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Title: Getting more from heterogeneous HIV-1 surveillance data in a high immigration country: estimation of incidence and undiagnosed population size using multiple biomarkers

Abstract

Most HIV infections originate from individuals who are undiagnosed and unaware of their infection. Estimation of this quantity from surveillance data is hard because there is incomplete knowledge about (i) the time between infection and diagnosis (TI) for the general population, and (ii) the time between immigration and diagnosis for foreign-born persons. We developed a new statistical method for estimating the incidence of HIV-1 and the number of undiagnosed people living with HIV (PLHIV), based on dynamic modelling of heterogeneous HIV-1 surveillance data. The methods consist of a Bayesian non-linear mixed effects model using multiple biomarkers to estimate TI of HIV-1-positive individuals, and a novel incidence estimator which distinguishes between endogenous and exogenous infections by modelling explicitly the probability that a foreign-born person was infected either before or after immigration. The incidence estimator allows for direct calculation of the number of undiagnosed persons. The new methodology is illustrated combining heterogeneous surveillance data from Sweden between 2003 and 2015. A leave-one-out cross-validation study showed that the multiple-biomarker model was more accurate than single biomarkers (mean absolute error 1.01 vs ≥1.95). We estimate that 816 [95% credible interval (CI) 775-865] PLHIV were undiagnosed in 2015, representing a proportion of 10.8% (95% CImore » 10.3-11.4%) of all PLHIV. Here, the proposed methodology will enhance the utility of standard surveillance data streams and will be useful to monitor progress towards and compliance with the 90–90-90 UNAIDS target.« less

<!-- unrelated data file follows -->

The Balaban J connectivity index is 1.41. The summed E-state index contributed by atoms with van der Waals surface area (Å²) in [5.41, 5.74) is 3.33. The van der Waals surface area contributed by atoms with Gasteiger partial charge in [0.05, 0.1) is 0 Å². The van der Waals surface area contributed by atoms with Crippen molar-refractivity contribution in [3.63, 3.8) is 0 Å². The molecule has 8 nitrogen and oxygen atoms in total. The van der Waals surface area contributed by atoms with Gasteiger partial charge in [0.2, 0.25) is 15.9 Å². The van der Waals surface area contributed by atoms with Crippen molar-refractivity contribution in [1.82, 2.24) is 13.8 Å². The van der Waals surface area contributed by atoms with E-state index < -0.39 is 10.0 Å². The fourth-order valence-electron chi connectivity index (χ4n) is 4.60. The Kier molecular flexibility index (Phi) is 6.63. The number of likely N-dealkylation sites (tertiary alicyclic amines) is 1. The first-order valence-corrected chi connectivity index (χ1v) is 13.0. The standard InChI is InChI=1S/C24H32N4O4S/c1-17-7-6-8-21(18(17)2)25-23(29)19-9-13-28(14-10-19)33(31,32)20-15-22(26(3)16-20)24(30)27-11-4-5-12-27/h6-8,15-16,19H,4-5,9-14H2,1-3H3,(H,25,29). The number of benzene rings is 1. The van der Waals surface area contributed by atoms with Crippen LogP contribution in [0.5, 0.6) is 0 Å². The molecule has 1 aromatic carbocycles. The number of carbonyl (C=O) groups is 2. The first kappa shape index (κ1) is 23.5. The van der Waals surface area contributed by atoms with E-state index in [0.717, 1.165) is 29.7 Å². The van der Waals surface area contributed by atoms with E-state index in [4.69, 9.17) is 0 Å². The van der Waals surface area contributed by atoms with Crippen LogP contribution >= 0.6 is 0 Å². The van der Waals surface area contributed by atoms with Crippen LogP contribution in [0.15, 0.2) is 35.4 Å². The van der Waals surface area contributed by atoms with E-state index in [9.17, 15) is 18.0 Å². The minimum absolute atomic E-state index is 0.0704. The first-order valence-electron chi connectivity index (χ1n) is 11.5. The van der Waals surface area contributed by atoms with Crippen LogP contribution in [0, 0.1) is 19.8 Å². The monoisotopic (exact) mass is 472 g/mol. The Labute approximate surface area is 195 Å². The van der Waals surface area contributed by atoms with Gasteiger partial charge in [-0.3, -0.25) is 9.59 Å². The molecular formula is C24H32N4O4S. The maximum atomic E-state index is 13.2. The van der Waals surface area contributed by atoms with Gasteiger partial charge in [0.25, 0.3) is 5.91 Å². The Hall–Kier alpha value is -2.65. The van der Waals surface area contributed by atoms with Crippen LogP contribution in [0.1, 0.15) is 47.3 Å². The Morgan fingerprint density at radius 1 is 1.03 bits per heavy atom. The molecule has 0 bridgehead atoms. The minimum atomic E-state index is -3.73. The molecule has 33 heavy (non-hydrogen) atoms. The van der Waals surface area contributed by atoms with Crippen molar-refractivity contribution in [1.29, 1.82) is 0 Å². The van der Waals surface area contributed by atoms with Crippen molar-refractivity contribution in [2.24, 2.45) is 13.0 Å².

Authors:
ORCiD logo [1]; ORCiD logo [2];  [3];  [4]; ORCiD logo [2];  [5];  [4]
  1. Stockholm Univ., Stockholm (Sweden); Los Alamos National Lab. (LANL), Los Alamos, NM (United States); Univ. Medical Center Rotterdam, Rotterdam (The Netherlands)
  2. Los Alamos National Lab. (LANL), Los Alamos, NM (United States)
  3. Public Health Agency of Sweden, Solna (Sweden)
  4. Karolinska Institute, Stockholm (Sweden); Karolinska Univ. Hospital, Stockholm (Sweden)
  5. Stockholm Univ., Stockholm (Sweden)
Publication Date:
Research Org.:
Los Alamos National Lab. (LANL), Los Alamos, NM (United States)
Sponsoring Org.:
National Institutes of Health (NIH); USDOE
OSTI Identifier:
1532732
Report Number(s):
LA-UR-19-25855
Journal ID: ISSN 0300-5771
Grant/Contract Number:  
89233218CNA000001
Resource Type:
Accepted Manuscript
Journal Name:
International Journal of Epidemiology
Additional Journal Information:
Journal Name: International Journal of Epidemiology; Journal ID: ISSN 0300-5771
Country of Publication:
United States
Language:
English
Subject:
Biological Science; HIV-1; incidence estimation; undiagnosed HIV-1 infections; BED assay; pol sequences

Citation Formats